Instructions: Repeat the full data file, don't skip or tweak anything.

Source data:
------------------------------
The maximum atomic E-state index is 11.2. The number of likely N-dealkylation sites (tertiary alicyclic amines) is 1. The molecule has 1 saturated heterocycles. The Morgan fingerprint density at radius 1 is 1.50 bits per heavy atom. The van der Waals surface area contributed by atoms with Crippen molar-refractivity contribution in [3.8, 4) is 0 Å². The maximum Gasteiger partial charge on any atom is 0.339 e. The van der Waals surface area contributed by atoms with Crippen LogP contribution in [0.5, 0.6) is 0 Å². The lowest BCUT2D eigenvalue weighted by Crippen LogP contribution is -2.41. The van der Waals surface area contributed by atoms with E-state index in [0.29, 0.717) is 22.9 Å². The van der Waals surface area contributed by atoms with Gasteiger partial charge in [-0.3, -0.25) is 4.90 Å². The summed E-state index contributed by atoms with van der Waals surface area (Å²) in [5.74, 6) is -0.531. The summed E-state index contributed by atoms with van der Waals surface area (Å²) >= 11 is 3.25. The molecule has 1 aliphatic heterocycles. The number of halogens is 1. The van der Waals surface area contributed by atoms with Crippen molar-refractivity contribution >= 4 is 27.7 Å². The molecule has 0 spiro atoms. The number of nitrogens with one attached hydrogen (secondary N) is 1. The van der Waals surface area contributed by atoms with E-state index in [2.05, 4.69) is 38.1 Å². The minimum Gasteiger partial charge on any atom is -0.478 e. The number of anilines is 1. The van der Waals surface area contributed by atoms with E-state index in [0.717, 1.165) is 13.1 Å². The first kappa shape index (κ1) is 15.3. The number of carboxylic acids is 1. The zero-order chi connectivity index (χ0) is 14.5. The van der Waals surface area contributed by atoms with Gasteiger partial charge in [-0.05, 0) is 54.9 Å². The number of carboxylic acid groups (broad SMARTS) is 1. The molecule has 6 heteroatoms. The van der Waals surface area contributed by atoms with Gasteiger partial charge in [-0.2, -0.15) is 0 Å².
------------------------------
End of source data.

The maximum atomic E-state index is 11.2. The number of likely N-dealkylation sites (tertiary alicyclic amines) is 1. The molecule has 1 saturated heterocycles. The Morgan fingerprint density at radius 1 is 1.50 bits per heavy atom. The van der Waals surface area contributed by atoms with Crippen molar-refractivity contribution in [3.8, 4) is 0 Å². The maximum Gasteiger partial charge on any atom is 0.339 e. The van der Waals surface area contributed by atoms with Crippen LogP contribution in [0.5, 0.6) is 0 Å². The lowest BCUT2D eigenvalue weighted by Crippen LogP contribution is -2.41. The van der Waals surface area contributed by atoms with E-state index in [0.29, 0.717) is 22.9 Å². The van der Waals surface area contributed by atoms with Gasteiger partial charge in [-0.3, -0.25) is 4.90 Å². The summed E-state index contributed by atoms with van der Waals surface area (Å²) in [5.74, 6) is -0.531. The summed E-state index contributed by atoms with van der Waals surface area (Å²) >= 11 is 3.25. The molecule has 1 aliphatic heterocycles. The number of halogens is 1. The van der Waals surface area contributed by atoms with Crippen molar-refractivity contribution >= 4 is 27.7 Å². The molecule has 0 spiro atoms. The number of nitrogens with one attached hydrogen (secondary N) is 1. The van der Waals surface area contributed by atoms with E-state index in [2.05, 4.69) is 38.1 Å². The minimum Gasteiger partial charge on any atom is -0.478 e. The number of anilines is 1. The van der Waals surface area contributed by atoms with E-state index in [0.717, 1.165) is 13.1 Å². The first kappa shape index (κ1) is 15.3. The number of carboxylic acids is 1. The zero-order chi connectivity index (χ0) is 14.5. The van der Waals surface area contributed by atoms with Gasteiger partial charge in [-0.05, 0) is 54.9 Å². The number of carboxylic acid groups (broad SMARTS) is 1. The molecule has 6 heteroatoms. The van der Waals surface area contributed by atoms with Gasteiger partial charge in [-0.2, -0.15) is 0 Å².